Shakespeare’s clowns provide comic relief during tragic times, and in the case of Hamlet, they appear in the graveyard during the famous Act 5, Scene 1.

In this scene, Hamlet discovers the skull of his old friend Yorick the court jester in an open grave, which happens to be the grave of Ophelia.

The two men who are digging the grave make light of the death of Ophelia, questioning why she was given a Christian burial when her death was likely to be suicide, and even joke about grave-robbing.

Speaking of Ophelia, another Shakespeare reference follows when the narrator suggests that Jim may share her fate. As we know, she died by suicide due to becoming emotionally overwhelmed. Death by “too much water,” as Laertes says.

Then, we have our third Hamlet reference with the line “Sleeping and perchance to dream,” borrowed from the “To Be Or Not To Be” soliloquy.

All of these Hamlet references serve to paint this Jim as a troubled figure, who might be on a one-way path to death by his own negligence, whether that be metaphorical or literal.

The verse closes with some direct descriptions of Jim as way too honest, to the point where it becomes reckless, and totally self-centered.

All of this together serves as a reminder to us listeners to look at things with a fresh perspective when we find ourselves in times of trouble, instead of getting wrapped up in a whirlwind of self-destructive behaviors and attitudes.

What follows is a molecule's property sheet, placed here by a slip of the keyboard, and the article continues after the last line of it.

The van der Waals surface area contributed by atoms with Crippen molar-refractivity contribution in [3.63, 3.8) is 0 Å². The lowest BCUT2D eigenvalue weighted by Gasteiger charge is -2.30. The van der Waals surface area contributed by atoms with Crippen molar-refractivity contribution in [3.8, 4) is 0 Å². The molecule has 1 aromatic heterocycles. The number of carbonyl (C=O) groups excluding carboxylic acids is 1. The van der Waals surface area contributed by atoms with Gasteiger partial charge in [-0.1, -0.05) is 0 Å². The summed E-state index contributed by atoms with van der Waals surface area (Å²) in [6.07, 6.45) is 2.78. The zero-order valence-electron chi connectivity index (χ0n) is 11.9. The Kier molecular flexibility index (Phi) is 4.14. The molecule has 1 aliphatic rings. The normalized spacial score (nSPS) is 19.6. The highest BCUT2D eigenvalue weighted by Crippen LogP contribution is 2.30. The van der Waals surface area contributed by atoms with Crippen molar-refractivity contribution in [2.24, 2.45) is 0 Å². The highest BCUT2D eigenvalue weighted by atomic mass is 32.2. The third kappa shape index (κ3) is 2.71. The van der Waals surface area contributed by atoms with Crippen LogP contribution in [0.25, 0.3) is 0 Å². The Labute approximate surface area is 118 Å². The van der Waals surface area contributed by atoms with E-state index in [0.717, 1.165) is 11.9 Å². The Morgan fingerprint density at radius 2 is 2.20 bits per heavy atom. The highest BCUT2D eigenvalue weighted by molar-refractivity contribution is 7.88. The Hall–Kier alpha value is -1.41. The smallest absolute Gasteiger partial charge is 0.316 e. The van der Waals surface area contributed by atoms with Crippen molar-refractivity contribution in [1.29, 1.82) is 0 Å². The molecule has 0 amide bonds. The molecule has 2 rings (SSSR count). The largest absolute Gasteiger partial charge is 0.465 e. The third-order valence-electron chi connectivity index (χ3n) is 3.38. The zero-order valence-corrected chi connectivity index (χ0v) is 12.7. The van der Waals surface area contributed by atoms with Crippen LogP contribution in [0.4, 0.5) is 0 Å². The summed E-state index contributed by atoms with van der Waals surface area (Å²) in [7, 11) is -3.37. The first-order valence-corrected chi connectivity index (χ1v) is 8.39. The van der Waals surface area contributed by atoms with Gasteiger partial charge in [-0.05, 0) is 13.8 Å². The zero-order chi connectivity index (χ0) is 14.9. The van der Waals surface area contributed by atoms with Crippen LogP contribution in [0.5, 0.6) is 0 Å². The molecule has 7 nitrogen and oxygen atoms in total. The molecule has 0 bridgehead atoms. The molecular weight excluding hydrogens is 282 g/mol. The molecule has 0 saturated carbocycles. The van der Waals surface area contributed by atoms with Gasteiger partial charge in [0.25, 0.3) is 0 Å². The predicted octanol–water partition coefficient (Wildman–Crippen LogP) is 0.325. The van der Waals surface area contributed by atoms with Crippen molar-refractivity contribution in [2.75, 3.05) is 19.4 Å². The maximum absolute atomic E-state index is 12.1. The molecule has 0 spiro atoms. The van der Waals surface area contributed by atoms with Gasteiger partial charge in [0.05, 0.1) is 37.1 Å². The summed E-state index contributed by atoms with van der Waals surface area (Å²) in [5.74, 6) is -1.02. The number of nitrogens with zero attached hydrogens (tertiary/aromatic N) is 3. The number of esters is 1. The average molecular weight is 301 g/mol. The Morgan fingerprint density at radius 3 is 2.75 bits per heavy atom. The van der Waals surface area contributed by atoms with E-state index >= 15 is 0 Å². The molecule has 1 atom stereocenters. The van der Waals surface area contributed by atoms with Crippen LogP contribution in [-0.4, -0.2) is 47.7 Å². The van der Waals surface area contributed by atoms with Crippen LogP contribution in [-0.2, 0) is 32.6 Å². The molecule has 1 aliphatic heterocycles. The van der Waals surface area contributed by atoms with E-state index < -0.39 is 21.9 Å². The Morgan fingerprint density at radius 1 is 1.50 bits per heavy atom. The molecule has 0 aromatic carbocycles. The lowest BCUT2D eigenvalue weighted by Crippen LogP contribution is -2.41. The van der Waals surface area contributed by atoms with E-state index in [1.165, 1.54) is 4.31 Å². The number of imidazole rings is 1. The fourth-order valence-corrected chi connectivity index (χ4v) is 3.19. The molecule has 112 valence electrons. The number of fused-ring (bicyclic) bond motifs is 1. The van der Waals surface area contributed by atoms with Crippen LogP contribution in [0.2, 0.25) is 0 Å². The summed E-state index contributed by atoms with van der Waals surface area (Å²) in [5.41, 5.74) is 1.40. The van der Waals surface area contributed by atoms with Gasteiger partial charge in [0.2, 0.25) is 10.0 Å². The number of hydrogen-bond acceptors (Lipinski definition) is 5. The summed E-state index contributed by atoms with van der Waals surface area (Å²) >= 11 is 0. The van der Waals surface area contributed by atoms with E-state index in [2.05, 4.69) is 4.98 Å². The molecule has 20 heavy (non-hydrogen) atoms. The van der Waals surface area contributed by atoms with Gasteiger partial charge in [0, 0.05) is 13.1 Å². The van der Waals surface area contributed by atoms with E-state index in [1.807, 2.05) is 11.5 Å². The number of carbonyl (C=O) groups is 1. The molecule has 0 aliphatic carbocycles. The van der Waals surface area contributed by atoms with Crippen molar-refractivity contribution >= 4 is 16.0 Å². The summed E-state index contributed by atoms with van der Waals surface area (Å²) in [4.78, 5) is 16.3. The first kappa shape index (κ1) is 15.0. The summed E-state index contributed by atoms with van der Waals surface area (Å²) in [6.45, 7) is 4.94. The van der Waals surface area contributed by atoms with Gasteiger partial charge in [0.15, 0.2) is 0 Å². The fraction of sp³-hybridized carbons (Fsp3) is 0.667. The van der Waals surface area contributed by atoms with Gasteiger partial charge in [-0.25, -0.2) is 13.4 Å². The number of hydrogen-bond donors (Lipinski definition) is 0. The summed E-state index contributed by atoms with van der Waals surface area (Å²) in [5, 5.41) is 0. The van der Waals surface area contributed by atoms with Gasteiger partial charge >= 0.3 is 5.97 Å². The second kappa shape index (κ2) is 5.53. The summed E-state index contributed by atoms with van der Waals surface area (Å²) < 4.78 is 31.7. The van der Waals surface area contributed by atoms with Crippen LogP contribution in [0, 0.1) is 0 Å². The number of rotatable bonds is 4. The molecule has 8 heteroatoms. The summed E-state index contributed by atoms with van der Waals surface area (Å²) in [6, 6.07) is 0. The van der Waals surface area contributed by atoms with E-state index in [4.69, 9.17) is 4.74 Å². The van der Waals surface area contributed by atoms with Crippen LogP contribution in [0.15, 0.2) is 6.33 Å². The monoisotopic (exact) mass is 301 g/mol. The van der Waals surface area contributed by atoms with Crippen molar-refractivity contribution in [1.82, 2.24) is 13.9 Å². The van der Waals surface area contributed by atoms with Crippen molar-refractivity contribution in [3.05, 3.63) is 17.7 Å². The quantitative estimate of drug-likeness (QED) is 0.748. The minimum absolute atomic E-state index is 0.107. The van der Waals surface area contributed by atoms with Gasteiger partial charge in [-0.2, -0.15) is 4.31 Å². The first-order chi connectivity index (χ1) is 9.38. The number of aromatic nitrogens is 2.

We have a break from these complex literary references in the form of another solo from Garcia before heading into the second verse:

Ain’t nobody messing with you but you
Your friends are getting most concerned
Loose with the truth
Maybe it’s your fire
But baby, don’t get burned
When the smoke has cleared, she said
That’s what she said to me
You’re going to want a bed to lay your head
And a little sympathy

Second verse to “Althea” by the Grateful Dead.

The frustration comes to a boil in the second verse, and the narrator directly tells Jim that he’s the cause of his own problems, and all of his friends are starting to worry about him.

“Loose with the truth” is just like the line from earlier, “Honest to the point of recklessness.” This person is just baring their soul in every which way.

Deadheads reading may be experiencing lightbulbs in their heads at this point, knowing that Garcia often spoke a truth with his music that is felt and understood, but difficult to describe. He was also pretty loose with it, allowing anyone and everyone to experience it if they wanted.

When Hunter references fire, he may be drawing upon the idiom “playing with fire,” which means to be involved in extremely risky behaviors, such as drug abuse. It may also be the fire of passion, such as giving so much of yourself to the music that you lose it.

Either fire has the potential to burn in different ways, but either way, Althea knows that Jim will want a warm place to lie down, and some sympathy for his situation.